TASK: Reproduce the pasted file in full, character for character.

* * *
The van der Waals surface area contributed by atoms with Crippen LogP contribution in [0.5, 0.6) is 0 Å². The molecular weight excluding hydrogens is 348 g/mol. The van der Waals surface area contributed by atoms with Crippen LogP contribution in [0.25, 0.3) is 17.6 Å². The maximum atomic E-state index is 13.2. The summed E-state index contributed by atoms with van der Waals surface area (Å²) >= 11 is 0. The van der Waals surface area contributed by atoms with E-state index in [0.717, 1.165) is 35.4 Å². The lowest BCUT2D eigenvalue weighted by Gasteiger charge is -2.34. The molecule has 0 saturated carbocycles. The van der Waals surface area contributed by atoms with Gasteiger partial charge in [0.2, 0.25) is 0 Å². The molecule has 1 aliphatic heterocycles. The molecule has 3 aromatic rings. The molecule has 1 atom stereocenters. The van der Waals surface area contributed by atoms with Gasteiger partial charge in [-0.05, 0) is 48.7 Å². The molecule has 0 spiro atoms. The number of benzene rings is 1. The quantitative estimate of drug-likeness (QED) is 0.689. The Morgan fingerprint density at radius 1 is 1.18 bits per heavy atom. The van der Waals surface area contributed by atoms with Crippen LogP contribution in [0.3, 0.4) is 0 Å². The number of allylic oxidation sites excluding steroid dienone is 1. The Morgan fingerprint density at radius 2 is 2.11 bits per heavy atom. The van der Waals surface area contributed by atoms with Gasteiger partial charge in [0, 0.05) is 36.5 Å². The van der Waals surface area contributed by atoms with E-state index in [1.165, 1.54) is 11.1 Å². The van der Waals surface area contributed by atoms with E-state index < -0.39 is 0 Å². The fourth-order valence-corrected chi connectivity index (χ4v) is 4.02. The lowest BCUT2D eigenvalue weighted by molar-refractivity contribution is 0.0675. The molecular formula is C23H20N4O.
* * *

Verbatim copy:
The van der Waals surface area contributed by atoms with Crippen LogP contribution in [0.5, 0.6) is 0 Å². The molecular weight excluding hydrogens is 348 g/mol. The van der Waals surface area contributed by atoms with Crippen LogP contribution in [0.25, 0.3) is 17.6 Å². The maximum atomic E-state index is 13.2. The summed E-state index contributed by atoms with van der Waals surface area (Å²) >= 11 is 0. The van der Waals surface area contributed by atoms with E-state index in [0.717, 1.165) is 35.4 Å². The lowest BCUT2D eigenvalue weighted by Gasteiger charge is -2.34. The molecule has 0 saturated carbocycles. The van der Waals surface area contributed by atoms with Gasteiger partial charge in [0.2, 0.25) is 0 Å². The molecule has 1 aliphatic heterocycles. The molecule has 3 aromatic rings. The molecule has 1 atom stereocenters. The van der Waals surface area contributed by atoms with Gasteiger partial charge in [-0.05, 0) is 48.7 Å². The molecule has 0 spiro atoms. The number of benzene rings is 1. The quantitative estimate of drug-likeness (QED) is 0.689. The Morgan fingerprint density at radius 1 is 1.18 bits per heavy atom. The van der Waals surface area contributed by atoms with Crippen LogP contribution in [0.3, 0.4) is 0 Å². The number of allylic oxidation sites excluding steroid dienone is 1. The Morgan fingerprint density at radius 2 is 2.11 bits per heavy atom. The van der Waals surface area contributed by atoms with Gasteiger partial charge in [0, 0.05) is 36.5 Å². The van der Waals surface area contributed by atoms with E-state index in [1.165, 1.54) is 11.1 Å². The van der Waals surface area contributed by atoms with E-state index < -0.39 is 0 Å². The fourth-order valence-corrected chi connectivity index (χ4v) is 4.02. The lowest BCUT2D eigenvalue weighted by molar-refractivity contribution is 0.0675. The molecular formula is C23H20N4O.